Archive for February, 2012

Muay thai, on training, on learning, on improving

Posted on: February 28th, 2012 by Philip No Comments

A version of this article first featured on the facebook page ’96 Penang Muay Thai Gym’ which I administer.I believe its sentiment to be of interest/ help to anybody interested in developing themselves-not just in the field of boxing!
On training….on learning…on improving….
To make a point I am going to give you a bit of personal history-bear with me-I started training in Muay Thai in 1986 in England. I got more and more into it and made my first trip to Thailand in 1988. The atmosphere in the gyms, the chilled, ego-free attitude of the boxers together with the friendliness of pretty much every Thai I met changed me for life. I have spent 16 of the last 17 years in Thailand and have continued to train throughout. I have been at some excellent gyms and have learnt from some great trainers-each with their own take on what makes a successful boxer; as importantly I have learnt through ‘being’ with Thai boxers. To give my training focus I’ve had 20 fights in Thailand. For those of you doing some maths, yes , I am rather old, 49(writing Feb 2012), but I don’t want to pack in and settle for a life sat around bars and watching bad tv, so I retain an involvement with gyms, particularly at the moment, 96 Penang, helping where I can-with some clinch work, and beyond, providing information for visitors. While my days of getting in the ring are behind me(well probably!), I keep in shape, still do some training and still try to improve.
Bearing in mind the massive amount of time I have spent training over the years I might have been rather dismayed to find that the trainers at 96Penang were less than impressed with some of my moves…….my style could, and SHOULD be better!!!! Blimey, what had I been doing all these years? and then I reflected……that good sportmen/women……never stop learning….. I thought of Freddie Roache reporting the joy of working with Manny Pacquaio, that every time the xtime World Champion-one of the greatest boxers of all time-enters the gym, he does so with an open mind, he listens to Freddie, he tries new moves,he practices, he learns……he improves…….Think on, of every great tennis player…….or golfer, constantly hiring…and firing trainers, as they continue to want/to need to improve.I also understand that the coaches at 96 Penang have their own style which they have learnt and developed and now pass on. I have been trained bya great many coaches over the years, all with their own, and this is important, sometimes contradictory approaches to the sport. So, what to do? well at least I am opening my mind and coaches can be bothered enough to want to help me improve, I am being shown alternatives, its upto me to decide which adaptations I make-if any, whether to adopt or reject the new advice, and I believe this mental side…learning…. is an important aspect of training and a fundamental part of making it enjoyable; it gives the activity a challenge so one must use ones brain rather than going on some kind of automatic pilot¬†. I have always tried to be technical in my approach to Muay Thai, not resorting to brute strength or naked aggression so appreciate being shown technique. These trainers take the time to go right back to the fundamentals of walking, moving, for on those good foundations, the ability to defend and attack can be built.¬†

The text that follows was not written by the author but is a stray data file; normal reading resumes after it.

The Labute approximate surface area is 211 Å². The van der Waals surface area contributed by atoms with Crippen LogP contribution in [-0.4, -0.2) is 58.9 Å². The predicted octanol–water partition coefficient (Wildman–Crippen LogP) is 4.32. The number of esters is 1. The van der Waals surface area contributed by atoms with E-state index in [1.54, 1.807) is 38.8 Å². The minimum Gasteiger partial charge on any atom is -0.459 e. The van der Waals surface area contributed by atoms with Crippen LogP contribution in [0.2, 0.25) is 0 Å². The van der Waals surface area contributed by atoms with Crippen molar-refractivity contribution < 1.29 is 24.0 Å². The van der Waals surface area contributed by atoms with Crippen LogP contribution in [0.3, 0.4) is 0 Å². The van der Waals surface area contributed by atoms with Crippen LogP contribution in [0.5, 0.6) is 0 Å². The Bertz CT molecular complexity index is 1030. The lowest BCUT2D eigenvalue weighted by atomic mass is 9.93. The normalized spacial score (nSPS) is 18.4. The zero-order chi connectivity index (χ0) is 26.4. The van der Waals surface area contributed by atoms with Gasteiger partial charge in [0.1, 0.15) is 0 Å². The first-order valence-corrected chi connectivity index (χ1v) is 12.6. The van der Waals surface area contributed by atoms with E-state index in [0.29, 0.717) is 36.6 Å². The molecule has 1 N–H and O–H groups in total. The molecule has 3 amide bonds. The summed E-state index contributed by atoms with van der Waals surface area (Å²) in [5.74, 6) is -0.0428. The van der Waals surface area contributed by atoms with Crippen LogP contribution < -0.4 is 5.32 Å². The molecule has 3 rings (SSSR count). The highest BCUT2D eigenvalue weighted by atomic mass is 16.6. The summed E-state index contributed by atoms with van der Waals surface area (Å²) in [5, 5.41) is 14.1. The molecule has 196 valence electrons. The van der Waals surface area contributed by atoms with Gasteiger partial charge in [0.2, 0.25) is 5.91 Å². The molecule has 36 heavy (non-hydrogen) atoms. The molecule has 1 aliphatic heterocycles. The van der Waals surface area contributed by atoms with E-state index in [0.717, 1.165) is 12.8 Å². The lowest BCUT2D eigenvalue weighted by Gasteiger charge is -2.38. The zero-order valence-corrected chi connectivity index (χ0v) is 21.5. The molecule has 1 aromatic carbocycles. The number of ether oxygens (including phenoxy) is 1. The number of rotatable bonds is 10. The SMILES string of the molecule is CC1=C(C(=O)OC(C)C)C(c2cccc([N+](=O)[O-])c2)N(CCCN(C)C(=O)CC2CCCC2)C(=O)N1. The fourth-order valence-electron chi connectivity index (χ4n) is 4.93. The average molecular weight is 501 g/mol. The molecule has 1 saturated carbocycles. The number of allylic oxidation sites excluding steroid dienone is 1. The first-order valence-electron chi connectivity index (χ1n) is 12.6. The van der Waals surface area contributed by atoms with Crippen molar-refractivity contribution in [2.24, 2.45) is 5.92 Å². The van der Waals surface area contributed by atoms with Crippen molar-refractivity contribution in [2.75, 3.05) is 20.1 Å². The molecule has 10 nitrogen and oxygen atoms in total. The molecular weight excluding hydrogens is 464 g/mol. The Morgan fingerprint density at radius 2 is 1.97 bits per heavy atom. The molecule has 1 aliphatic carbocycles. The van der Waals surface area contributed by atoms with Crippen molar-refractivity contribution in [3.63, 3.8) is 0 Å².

Part of Muay Thai’s attraction to me is its recognition of technique, over aggression, Thais talk of the need to ‘chok suay’ (box beautifully), what they mean is to show that economy of movement that every great sportsman/woman has.
Westerners come to Thailand to learn technique;but and here is the point; technique starts with footwork/weight distribution so that you can transfer your weight, retain balance, block/evade and throw strong kicks/punches etc quickly from whatever angle. The good gyms teach this, the great boxers have mastered it , so they can block and counter and win points, and win matches and become great.
So, I am not going to be frustrated:I never claimed/pretended to be any kind of master, rather I’m pleased to find trainers, who despite my age and lack of future as a fighter, can be bothered enough to help me to IMPROVE…….
Every successful fighter must have a strong foundation, and then build on it. The trainers at 96Penang show a total commmitment to this principle. Time spent getting the basics right is the most efficient way to spend your time. Get this right, then you can kick, punch, knee, elbow…..and then when you get really good you can look to build in the multiple kicks and spinning techniques……but its step by step and needs patience, and it needs physical, and mental effort, to think about what you are doing and how you can improve…….bear this in mind next time you go training….try, not just to get a sweat on, but to use your brain….learn……and really improve… the best that you can be……..P

3 weeks, 3 runs

Posted on: February 26th, 2012 by Philip No Comments